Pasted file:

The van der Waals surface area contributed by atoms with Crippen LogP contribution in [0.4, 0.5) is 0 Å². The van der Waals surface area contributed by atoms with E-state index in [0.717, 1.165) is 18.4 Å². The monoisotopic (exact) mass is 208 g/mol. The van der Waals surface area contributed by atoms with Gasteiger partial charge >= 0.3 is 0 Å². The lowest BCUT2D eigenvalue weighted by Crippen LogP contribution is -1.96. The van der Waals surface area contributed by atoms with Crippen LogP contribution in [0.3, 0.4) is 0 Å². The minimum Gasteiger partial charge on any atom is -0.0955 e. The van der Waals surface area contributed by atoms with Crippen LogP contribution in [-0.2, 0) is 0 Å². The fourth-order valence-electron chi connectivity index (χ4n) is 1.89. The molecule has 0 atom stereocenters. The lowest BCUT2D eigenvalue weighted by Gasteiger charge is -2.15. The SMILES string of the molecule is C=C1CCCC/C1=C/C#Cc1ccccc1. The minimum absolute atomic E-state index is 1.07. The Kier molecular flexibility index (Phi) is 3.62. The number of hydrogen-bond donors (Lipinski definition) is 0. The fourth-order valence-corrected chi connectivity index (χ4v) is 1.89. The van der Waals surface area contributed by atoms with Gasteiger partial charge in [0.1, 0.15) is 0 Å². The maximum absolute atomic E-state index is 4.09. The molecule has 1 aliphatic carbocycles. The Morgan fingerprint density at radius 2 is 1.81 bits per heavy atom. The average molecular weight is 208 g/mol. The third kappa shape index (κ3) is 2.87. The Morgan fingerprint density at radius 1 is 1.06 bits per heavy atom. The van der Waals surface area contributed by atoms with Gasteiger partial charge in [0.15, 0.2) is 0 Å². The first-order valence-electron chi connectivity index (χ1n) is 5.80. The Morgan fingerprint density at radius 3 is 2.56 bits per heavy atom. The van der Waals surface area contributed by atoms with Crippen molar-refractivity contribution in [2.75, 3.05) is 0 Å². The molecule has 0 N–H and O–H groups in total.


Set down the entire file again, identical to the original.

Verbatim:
The van der Waals surface area contributed by atoms with Crippen LogP contribution in [0.4, 0.5) is 0 Å². The van der Waals surface area contributed by atoms with E-state index in [0.717, 1.165) is 18.4 Å². The monoisotopic (exact) mass is 208 g/mol. The van der Waals surface area contributed by atoms with Gasteiger partial charge >= 0.3 is 0 Å². The lowest BCUT2D eigenvalue weighted by Crippen LogP contribution is -1.96. The van der Waals surface area contributed by atoms with Crippen LogP contribution in [0.3, 0.4) is 0 Å². The minimum Gasteiger partial charge on any atom is -0.0955 e. The van der Waals surface area contributed by atoms with Crippen LogP contribution in [-0.2, 0) is 0 Å². The fourth-order valence-electron chi connectivity index (χ4n) is 1.89. The molecule has 0 atom stereocenters. The lowest BCUT2D eigenvalue weighted by Gasteiger charge is -2.15. The SMILES string of the molecule is C=C1CCCC/C1=C/C#Cc1ccccc1. The minimum absolute atomic E-state index is 1.07. The Kier molecular flexibility index (Phi) is 3.62. The number of hydrogen-bond donors (Lipinski definition) is 0. The fourth-order valence-corrected chi connectivity index (χ4v) is 1.89. The van der Waals surface area contributed by atoms with Gasteiger partial charge in [0.1, 0.15) is 0 Å². The maximum absolute atomic E-state index is 4.09. The molecule has 1 aliphatic carbocycles. The Morgan fingerprint density at radius 2 is 1.81 bits per heavy atom. The average molecular weight is 208 g/mol. The third kappa shape index (κ3) is 2.87. The Morgan fingerprint density at radius 1 is 1.06 bits per heavy atom. The van der Waals surface area contributed by atoms with Gasteiger partial charge in [0.15, 0.2) is 0 Å². The first-order valence-electron chi connectivity index (χ1n) is 5.80. The Morgan fingerprint density at radius 3 is 2.56 bits per heavy atom. The van der Waals surface area contributed by atoms with Crippen molar-refractivity contribution in [2.75, 3.05) is 0 Å². The molecule has 0 N–H and O–H groups in total.